The Financial Times: Reduction in proved reserves adds to pressure on ratings
By Charles Batchelor in London
Published: March 18 2004 19:41 | Last Updated: March 18 2004 19:41
The latest reduction in Shell's proved reserves is expected to bring further pressure for a downgrade in the company's credit rating by the three leading credit rating agencies.
Standard & Poor's, the largest of the big three, said the latest revision to Shell's reserves justified its earlier decision to put the company on negative CreditWatch - indicating the next ratings move would be downwards - at the time of the first revision on January 9.
Fitch revised its long-term outlook for the oil group last Friday from "stable" to "negative". Moody's Investors Service put the company on review for a downgrade on January 9.
Shell is currently on the top triple A or its equivalent rating from all three agencies. A downgrade would be expected to increase the cost of borrowing to the company.
"Although the recategorisation announced today is relatively minor compared with that of January 9 in terms of its potential impact on Shell's credit quality, in S&P's view it justifies the decision not to resolve the CreditWatch before obtaining definitive results from Shell's review of its proved reserves and full accounts for 2003," said Olivier Beroud, an S&P credit analyst.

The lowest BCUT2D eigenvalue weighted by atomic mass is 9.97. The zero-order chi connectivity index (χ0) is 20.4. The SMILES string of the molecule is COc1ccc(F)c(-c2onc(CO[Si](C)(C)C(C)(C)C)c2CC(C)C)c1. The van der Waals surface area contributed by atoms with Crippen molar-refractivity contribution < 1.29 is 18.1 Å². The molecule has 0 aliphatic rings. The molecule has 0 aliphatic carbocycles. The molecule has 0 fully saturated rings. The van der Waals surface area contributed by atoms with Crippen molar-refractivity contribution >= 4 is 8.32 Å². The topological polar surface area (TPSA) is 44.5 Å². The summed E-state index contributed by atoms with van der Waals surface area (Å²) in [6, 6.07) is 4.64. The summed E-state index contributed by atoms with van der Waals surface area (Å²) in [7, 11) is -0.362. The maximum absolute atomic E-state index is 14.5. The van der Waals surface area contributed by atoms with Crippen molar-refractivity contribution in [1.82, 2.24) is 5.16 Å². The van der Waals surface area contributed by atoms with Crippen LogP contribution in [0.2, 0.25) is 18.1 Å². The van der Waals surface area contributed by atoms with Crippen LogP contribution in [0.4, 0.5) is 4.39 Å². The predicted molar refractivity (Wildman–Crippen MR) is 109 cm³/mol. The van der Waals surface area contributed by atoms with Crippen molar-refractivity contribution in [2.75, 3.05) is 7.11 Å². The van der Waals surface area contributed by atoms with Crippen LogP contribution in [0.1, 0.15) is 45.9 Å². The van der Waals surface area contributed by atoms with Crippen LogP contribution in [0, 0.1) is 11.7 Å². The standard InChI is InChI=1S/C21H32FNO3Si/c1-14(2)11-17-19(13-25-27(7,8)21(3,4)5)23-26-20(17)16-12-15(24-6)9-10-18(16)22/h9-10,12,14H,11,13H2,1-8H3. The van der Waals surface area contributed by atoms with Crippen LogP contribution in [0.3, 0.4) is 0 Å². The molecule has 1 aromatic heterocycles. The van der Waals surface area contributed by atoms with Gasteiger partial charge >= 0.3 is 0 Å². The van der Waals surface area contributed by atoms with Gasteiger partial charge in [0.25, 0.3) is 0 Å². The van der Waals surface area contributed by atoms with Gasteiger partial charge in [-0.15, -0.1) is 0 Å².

S&P will carry out an examination of Shell's procedures for proved-reserve booking and how these compare with its main competitors. It will also look at key areas of the company's operations and the specific projects that led to the recategorisation of its reserves.
It will review the impact of the recategorisation on the company's capital spending needs. S&P said it would also focus on corporate governance issues.
Fitch justified its decision to move to a negative outlook, saying this reflected the expectation that the company would incur additional costs of up to $6bn to replace the "missing" reserves by additional production or by acquisitions.
It also reflected "the possibility of further managerial instability, financial penalties, findings supporting shareholder litigation and further adjustments to reserves".